This follows a similar payout in the UK - and comes amid on going investigations in France and Spain
Following a long-running case centred on the appropriate amount of corporation tax Google should pay on its sales in Italy, the search engine giant has agreed to pay a sum of €306m to the Italian tax authorities.
The move follows a separate agreement with the tax authorities in the UK, where Google agreed last year to pay £106m in back taxes. It is also currently engaging with authorities in France and Spain.
The Italian settlement brings into sharp focus again, the amount of corporation tax paid by Google in Ireland where its Europe, Middle East and Africa HQ is registered and based. There are growing demands both at European Commission and individual government level to apportion Google’s tax payments to reflect where it makes its sales.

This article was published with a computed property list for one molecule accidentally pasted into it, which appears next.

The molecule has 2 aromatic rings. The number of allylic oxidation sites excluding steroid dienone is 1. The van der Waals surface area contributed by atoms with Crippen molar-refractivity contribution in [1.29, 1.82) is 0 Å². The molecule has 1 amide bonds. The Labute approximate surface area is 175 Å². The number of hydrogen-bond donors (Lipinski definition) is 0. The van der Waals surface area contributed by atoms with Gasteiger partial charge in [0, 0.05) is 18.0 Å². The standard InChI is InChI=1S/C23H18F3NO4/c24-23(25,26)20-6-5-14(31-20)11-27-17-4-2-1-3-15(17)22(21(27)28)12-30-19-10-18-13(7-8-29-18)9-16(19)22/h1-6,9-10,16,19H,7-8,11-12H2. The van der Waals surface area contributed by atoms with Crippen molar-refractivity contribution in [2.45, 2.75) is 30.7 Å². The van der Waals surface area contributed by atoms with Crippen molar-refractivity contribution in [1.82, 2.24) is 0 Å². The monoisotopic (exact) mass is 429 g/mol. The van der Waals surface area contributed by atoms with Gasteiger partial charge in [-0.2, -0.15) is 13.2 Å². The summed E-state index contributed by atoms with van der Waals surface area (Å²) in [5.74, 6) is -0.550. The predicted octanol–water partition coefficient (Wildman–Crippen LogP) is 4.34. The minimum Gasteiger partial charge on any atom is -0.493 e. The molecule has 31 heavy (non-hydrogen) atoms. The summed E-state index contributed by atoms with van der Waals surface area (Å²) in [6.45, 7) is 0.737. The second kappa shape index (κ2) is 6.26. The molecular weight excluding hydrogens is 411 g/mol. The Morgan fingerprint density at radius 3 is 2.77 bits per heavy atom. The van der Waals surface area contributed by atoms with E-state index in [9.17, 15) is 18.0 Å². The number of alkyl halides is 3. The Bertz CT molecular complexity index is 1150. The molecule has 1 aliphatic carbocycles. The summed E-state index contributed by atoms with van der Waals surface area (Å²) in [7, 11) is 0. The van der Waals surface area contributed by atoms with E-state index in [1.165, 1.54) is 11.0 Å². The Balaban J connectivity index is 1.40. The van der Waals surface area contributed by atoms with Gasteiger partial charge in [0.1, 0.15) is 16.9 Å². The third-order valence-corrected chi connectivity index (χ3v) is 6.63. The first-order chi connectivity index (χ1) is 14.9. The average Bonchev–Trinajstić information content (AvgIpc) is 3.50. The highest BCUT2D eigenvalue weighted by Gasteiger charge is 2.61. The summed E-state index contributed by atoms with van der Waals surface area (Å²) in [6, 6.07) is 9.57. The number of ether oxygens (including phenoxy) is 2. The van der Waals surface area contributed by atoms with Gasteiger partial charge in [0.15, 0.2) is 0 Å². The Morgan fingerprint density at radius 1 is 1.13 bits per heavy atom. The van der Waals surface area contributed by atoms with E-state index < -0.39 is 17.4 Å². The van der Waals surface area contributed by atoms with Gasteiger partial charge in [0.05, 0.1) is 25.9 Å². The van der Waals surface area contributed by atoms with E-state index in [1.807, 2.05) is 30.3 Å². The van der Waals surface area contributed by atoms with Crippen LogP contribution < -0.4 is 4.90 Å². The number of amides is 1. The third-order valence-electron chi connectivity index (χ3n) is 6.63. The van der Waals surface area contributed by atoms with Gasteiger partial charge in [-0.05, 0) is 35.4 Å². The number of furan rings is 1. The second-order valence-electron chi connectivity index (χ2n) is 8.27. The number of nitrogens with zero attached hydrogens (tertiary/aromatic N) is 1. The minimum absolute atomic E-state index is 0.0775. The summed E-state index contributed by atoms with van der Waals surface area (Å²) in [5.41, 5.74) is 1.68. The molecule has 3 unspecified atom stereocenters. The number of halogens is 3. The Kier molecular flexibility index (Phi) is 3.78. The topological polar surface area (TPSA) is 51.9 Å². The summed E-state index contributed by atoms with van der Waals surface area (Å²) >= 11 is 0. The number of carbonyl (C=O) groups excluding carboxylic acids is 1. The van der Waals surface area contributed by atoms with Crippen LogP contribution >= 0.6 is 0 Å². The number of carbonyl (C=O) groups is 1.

This followed a criminal probe which alleged that Google booked some €1bn of revenue generated in Italy in its Irish office between 2009 and 2013.
"We have also begun the process of drawing up an agreement that will ensure Google pays the correct taxes in Italy in the future," the country's tax authority commented.
In 2015, the last year for which accounts are available, Google Ireland generated sales to the value of €22.6bn – about a third of its total income that year – but only paid €48m in tax here.
Additional reporting by Vincent Wall